• 8.
    Duenas Dobrowolski, Jan
    et al.
    Department of Design Fundamentals and Fluid-Flow Machinery, Wrocaw University of Technology, Wrocaw, Poland.
    Gawlinski, Marek
    Department of Design Fundamentals and Fluid-Flow Machinery, Wrocaw University of Technology, Wrocaw, Poland.
    Paszkowski, Maciej
    Department of Fundamentals of Machine Design and Tribology, Wrocaw University of Technology, Wrocaw, Poland.
    Westerberg, Lars-Göran
    Luleå University of Technology, Department of Engineering Sciences and Mathematics, Fluid and Experimental Mechanics.
    Höglund, Erik
    Luleå University of Technology, Department of Engineering Sciences and Mathematics, Machine Elements.
    Experimental Study of Lubricating Grease Flow inside the Gap of a Labyrinth Seal Using Microparticle Image Velocimetry2018In: Tribology Transactions, ISSN 1040-2004, E-ISSN 1547-397X, Vol. 61, no 1, p. 31-40Article in journal (Refereed)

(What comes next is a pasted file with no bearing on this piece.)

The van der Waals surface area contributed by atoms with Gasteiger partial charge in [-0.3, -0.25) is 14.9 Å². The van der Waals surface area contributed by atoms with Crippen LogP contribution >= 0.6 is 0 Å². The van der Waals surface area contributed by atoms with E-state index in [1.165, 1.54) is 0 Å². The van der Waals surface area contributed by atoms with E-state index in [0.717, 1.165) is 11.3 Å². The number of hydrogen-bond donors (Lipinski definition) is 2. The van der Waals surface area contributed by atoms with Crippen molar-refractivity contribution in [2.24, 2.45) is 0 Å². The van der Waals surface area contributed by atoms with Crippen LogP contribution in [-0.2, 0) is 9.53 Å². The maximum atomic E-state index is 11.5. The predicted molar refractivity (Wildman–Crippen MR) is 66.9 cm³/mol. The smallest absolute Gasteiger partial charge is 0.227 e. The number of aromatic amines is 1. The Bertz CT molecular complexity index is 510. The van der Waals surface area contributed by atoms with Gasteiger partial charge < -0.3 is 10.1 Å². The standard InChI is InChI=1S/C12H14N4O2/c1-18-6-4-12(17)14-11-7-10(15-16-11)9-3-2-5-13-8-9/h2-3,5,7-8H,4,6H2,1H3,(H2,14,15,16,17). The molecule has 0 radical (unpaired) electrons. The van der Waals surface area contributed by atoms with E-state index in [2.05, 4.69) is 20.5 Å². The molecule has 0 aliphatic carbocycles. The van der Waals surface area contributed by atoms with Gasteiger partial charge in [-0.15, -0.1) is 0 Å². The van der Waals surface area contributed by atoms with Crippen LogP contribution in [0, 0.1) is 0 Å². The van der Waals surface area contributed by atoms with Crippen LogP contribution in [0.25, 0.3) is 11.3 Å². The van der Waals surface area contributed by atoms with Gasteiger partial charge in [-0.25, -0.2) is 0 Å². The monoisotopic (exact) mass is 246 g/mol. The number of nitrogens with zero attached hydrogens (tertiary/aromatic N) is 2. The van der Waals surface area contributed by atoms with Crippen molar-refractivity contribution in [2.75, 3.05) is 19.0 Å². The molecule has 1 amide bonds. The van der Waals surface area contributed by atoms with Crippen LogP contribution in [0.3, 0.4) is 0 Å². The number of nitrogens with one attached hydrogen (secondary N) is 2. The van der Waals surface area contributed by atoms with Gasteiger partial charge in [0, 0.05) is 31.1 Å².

Abstract [en]

    In this study, the flow of lubricating greases in a labyrinth seal geometry is studied using microparticle image velocimetry (µPIV). The aim is to evaluate the grease velocity distribution inside the gap of a labyrinth seal and to find a relationship between the grease consistency and the transferred speed from the rotating ring in order to choose the correct grease as a sealing medium. In addition, the grease flow characteristics are important for the understanding of fracture due to grease layer displacement. For these purposes, four greases with different rheological properties were used in µPIV experiments. It was found that the grease consistency plays a crucial role in speed development as well as the grease composition and presence of a slip effect at the grease–rotating wall interface.

  • 9.
    Farré-Lladós, Josep
    et al.
    Department of Mechanical Engineering, UPC - Technical University of Catalonia.
    Casals-Terré, Jasmina
    Department of Mechanical Engineering, UPC - Technical University of Catalonia.
    Voltas, Jordi
    Department of Graphic Expression, UPC - Technical University of Catalonia.
    Westerberg, Lars-Göran
    Luleå University of Technology, Department of Engineering Sciences and Mathematics, Fluid and Experimental Mechanics.
    The use of Rapid Prototyping techniques (RPT) to manufacture micro channels suitable for high operation pressures and µPIV2016In: Rapid prototyping journal, ISSN 1355-2546, E-ISSN 1758-7670, Vol. 22, no 1, p. 67-76Article in journal (Refereed)
    Abstract [en]